by Brenda Allan & Alan Morton
In the next few days, the Government plans to place before Parliament the White Paper – Integration and Innovation that will formally establish Integrated Care Systems (ICS) across England. As this is just before the end of the Parliamentary Session, there will be no effective scrutiny of its provisions.
While the goals of the White Paper – promoting integration, partnership and collaboration- may seem laudable, it fails to address the real keys to improving health outcomes in England.
Staffing and Funding Crisis
The NHS is suffering a severe staff shortage and inadequate funding: according to its own figures the NHS lacks over 100,000 staff while across the service it has racked up £1 billion worth of debt. The National Audit Office has reported that the NHS is not on a sustainable financial footing.
- There should be a full public consultation involving all stakeholders, with implementation delayed until after the worst of the pandemic, as suggested by NHS Providers.
- There is an urgent need for increased NHS funding to meet the backlog that existed before the pandemic, and has been exacerbated by it, and for the restoration of annual funding increases of 4%.
No public representation but private companies on ICS Boards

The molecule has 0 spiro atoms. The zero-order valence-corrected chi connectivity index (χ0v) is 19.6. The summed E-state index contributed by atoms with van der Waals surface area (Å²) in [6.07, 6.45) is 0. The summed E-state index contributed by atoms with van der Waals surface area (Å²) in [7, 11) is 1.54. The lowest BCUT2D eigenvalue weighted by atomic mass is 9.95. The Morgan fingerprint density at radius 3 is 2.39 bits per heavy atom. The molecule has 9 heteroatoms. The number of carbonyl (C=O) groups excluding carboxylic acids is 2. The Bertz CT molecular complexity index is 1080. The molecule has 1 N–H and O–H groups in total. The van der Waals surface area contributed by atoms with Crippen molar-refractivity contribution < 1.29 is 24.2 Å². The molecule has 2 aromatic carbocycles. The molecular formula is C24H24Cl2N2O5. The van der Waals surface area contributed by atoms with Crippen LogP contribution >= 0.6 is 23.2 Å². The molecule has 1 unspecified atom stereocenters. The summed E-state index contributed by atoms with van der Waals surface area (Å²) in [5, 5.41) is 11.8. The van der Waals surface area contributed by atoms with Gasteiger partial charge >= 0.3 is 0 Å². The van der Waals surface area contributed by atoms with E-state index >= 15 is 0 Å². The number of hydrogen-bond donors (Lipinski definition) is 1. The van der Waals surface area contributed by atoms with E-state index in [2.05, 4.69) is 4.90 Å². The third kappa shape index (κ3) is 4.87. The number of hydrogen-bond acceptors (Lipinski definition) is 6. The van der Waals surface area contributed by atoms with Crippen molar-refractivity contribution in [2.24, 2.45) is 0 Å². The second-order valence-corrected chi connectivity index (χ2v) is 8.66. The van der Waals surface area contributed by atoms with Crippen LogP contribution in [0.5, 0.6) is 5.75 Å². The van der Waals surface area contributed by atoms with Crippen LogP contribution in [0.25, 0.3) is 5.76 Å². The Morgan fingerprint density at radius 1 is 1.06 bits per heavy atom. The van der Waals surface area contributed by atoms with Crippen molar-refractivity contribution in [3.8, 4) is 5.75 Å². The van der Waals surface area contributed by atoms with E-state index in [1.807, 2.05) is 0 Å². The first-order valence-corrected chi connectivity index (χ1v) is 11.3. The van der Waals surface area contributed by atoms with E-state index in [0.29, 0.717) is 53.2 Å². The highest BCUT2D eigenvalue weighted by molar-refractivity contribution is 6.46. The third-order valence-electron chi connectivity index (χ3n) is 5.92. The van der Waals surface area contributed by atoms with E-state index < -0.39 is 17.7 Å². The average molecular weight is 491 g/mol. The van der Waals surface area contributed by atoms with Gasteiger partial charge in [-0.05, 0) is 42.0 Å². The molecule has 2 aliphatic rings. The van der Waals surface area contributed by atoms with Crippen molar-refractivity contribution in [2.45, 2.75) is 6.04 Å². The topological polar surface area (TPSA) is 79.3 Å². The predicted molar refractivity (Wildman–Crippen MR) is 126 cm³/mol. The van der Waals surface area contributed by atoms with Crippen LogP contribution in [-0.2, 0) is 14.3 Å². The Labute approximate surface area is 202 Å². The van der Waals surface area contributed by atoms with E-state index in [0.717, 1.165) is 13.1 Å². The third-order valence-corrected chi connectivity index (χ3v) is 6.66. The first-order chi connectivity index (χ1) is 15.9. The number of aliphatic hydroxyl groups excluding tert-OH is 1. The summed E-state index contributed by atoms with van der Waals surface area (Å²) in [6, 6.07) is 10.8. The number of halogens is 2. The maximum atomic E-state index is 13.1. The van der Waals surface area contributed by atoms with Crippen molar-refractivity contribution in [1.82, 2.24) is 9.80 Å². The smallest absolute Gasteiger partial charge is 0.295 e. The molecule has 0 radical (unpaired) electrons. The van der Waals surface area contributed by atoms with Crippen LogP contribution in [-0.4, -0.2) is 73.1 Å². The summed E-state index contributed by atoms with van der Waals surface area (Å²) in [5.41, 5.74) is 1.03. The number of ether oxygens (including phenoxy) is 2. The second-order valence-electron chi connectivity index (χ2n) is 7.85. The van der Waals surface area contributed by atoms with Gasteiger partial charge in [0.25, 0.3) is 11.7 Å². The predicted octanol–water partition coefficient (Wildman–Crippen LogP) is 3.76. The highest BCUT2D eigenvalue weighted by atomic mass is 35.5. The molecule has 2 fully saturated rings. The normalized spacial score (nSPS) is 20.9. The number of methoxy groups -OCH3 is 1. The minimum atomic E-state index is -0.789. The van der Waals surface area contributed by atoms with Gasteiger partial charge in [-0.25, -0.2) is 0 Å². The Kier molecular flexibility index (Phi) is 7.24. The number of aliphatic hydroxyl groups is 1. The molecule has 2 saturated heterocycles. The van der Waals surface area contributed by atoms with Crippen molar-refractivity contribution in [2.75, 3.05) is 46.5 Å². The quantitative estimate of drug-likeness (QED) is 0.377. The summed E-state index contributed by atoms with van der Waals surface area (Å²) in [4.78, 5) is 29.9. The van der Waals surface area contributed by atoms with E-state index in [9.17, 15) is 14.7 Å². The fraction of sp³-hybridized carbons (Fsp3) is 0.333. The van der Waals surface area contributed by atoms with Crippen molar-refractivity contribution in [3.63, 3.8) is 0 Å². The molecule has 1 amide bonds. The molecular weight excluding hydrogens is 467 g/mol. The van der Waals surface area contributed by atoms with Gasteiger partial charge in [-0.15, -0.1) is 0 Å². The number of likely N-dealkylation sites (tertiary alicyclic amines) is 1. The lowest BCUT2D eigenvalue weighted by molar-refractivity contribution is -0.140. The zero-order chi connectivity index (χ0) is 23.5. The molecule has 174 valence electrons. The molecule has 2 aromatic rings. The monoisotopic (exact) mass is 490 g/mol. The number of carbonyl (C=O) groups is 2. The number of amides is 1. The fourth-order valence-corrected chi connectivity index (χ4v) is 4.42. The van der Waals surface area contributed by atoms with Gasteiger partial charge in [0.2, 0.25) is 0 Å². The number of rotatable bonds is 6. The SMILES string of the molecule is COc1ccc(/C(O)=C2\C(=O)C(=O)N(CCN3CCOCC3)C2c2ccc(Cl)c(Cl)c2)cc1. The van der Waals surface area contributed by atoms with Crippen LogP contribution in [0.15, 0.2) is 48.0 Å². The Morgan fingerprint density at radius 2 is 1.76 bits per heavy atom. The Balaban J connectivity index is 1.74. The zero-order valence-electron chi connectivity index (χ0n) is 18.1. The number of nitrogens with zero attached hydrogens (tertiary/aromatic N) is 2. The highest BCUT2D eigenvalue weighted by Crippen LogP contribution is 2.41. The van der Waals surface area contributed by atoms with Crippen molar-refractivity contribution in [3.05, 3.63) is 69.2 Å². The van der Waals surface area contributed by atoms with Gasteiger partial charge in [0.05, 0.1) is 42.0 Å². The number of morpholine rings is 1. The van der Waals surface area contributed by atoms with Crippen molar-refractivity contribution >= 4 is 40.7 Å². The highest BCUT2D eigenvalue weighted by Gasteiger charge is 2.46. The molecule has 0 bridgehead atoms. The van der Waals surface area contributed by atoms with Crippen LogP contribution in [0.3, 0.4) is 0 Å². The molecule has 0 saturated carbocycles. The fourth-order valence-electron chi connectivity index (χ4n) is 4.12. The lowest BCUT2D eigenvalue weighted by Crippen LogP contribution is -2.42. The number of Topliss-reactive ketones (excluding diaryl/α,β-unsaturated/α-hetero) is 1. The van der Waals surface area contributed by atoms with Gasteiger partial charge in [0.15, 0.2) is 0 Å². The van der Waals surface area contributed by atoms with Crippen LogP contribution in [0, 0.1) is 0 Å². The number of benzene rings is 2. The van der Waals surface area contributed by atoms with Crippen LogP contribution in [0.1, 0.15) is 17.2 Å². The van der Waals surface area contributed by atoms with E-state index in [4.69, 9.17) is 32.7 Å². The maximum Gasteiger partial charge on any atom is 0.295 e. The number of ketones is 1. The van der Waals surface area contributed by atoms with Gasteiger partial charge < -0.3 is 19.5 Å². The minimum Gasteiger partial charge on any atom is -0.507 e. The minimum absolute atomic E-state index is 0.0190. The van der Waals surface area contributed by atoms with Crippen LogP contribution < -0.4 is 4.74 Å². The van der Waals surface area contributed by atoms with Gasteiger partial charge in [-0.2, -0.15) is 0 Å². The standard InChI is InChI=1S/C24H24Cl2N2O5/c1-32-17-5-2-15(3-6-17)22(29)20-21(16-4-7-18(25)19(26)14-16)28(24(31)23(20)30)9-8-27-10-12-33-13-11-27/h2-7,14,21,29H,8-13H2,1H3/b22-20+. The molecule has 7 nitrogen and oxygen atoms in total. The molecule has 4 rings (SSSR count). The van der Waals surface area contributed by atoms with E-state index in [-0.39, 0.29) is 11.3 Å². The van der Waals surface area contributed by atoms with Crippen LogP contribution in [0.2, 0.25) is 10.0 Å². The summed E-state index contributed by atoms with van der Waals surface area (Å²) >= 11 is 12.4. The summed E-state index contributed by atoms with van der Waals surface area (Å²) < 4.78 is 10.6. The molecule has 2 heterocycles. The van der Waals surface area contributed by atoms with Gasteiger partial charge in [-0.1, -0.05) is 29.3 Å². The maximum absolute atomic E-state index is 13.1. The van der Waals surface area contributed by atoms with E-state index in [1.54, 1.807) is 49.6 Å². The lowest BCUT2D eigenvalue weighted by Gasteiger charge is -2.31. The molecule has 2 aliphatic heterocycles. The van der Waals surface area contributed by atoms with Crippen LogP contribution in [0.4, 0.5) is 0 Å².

The ICS NHS Board membership comprises a chief executive, a nursing director, a medical director, and a minimum of two other independent executive directors. NHS England also expects that boards will have three additional partner members, including one from the local NHS, one from general practice and one from social care. The ICS NHS board controls plans and budgets for the whole system.
There is no mention of representation for patients and public. There is no requirement that ICS Boards meet in public, that Board papers and minutes should be published, or that they should be subject to Freedom of Information (FOI) requests. As private providers can be members of ICS boards this is an unsurprising but retrograde step for a public body.
For example, the Bath, North East Somerset, Swindon and Wiltshire ICS has a Virgin Care director on their Partnership Board. Virgin Care was not prepared for any information to be shared with the public. In response, the other board members agreed that the ‘open book’ approach would need to be amended to protect providers’ corporate and commercial interests.
- Councils and primary care should have parity of representation and voting rights on the main ICS NHS board, or at the very least, increased voting representation.
- Measures need to be in place to ensure that ICSs are fully accountable to councils, public, and patients: meetings should be held in public and minutes and papers made public. ICSs should be subject to FoIs.
- Independent providers should be excluded from membership on decision-making and resource allocation ICS boards and committees.
- The role and remit of Joint Health Overview and Scrutiny Committees should continue if and when ICSs are formally constituted
Contracts for private providers
The White Paper proposes to scrap the 2012 Health and Social Care Act that effectively forces NHS organisations to run a full procurement and tendering process for many contracts within the NHS. This is the legislation that many feel is responsible for an increase in privatisation of the NHS. Instead, the NHS will be able to decide whether a full procurement process is needed based on circumstances.